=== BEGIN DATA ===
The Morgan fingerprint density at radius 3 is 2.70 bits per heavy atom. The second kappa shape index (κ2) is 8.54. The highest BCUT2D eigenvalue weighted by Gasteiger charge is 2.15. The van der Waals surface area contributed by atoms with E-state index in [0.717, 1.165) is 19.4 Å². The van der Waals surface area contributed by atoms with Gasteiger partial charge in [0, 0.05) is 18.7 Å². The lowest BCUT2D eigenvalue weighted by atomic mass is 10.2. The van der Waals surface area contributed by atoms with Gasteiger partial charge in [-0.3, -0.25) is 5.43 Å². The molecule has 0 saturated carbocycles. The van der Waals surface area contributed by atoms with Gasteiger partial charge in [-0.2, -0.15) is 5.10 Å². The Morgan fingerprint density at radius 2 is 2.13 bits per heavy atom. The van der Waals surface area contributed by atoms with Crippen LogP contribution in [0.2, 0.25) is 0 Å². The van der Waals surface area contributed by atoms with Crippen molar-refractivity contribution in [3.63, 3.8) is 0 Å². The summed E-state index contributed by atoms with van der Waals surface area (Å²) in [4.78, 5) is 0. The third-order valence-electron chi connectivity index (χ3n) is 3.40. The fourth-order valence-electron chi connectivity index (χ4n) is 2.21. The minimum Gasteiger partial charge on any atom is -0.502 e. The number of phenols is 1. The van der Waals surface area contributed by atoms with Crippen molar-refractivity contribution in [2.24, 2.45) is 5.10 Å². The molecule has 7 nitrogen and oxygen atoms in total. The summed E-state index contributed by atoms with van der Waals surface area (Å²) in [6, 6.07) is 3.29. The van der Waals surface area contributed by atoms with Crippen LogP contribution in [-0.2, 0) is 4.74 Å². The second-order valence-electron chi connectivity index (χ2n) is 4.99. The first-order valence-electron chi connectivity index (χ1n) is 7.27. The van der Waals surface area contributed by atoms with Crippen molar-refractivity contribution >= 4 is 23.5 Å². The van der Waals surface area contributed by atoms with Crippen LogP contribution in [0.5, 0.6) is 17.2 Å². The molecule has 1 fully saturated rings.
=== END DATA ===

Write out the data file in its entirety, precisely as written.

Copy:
The Morgan fingerprint density at radius 3 is 2.70 bits per heavy atom. The second kappa shape index (κ2) is 8.54. The highest BCUT2D eigenvalue weighted by Gasteiger charge is 2.15. The van der Waals surface area contributed by atoms with E-state index in [0.717, 1.165) is 19.4 Å². The van der Waals surface area contributed by atoms with Gasteiger partial charge in [0, 0.05) is 18.7 Å². The lowest BCUT2D eigenvalue weighted by atomic mass is 10.2. The van der Waals surface area contributed by atoms with Gasteiger partial charge in [-0.3, -0.25) is 5.43 Å². The molecule has 0 saturated carbocycles. The van der Waals surface area contributed by atoms with Gasteiger partial charge in [-0.2, -0.15) is 5.10 Å². The Morgan fingerprint density at radius 2 is 2.13 bits per heavy atom. The van der Waals surface area contributed by atoms with Crippen LogP contribution in [0.2, 0.25) is 0 Å². The van der Waals surface area contributed by atoms with Crippen molar-refractivity contribution in [3.63, 3.8) is 0 Å². The summed E-state index contributed by atoms with van der Waals surface area (Å²) in [4.78, 5) is 0. The third-order valence-electron chi connectivity index (χ3n) is 3.40. The fourth-order valence-electron chi connectivity index (χ4n) is 2.21. The minimum Gasteiger partial charge on any atom is -0.502 e. The number of phenols is 1. The van der Waals surface area contributed by atoms with Crippen molar-refractivity contribution in [2.24, 2.45) is 5.10 Å². The molecule has 7 nitrogen and oxygen atoms in total. The summed E-state index contributed by atoms with van der Waals surface area (Å²) in [6, 6.07) is 3.29. The van der Waals surface area contributed by atoms with Crippen LogP contribution in [-0.2, 0) is 4.74 Å². The second-order valence-electron chi connectivity index (χ2n) is 4.99. The first-order valence-electron chi connectivity index (χ1n) is 7.27. The van der Waals surface area contributed by atoms with Crippen molar-refractivity contribution >= 4 is 23.5 Å². The van der Waals surface area contributed by atoms with Crippen LogP contribution in [0.5, 0.6) is 17.2 Å². The molecule has 1 fully saturated rings.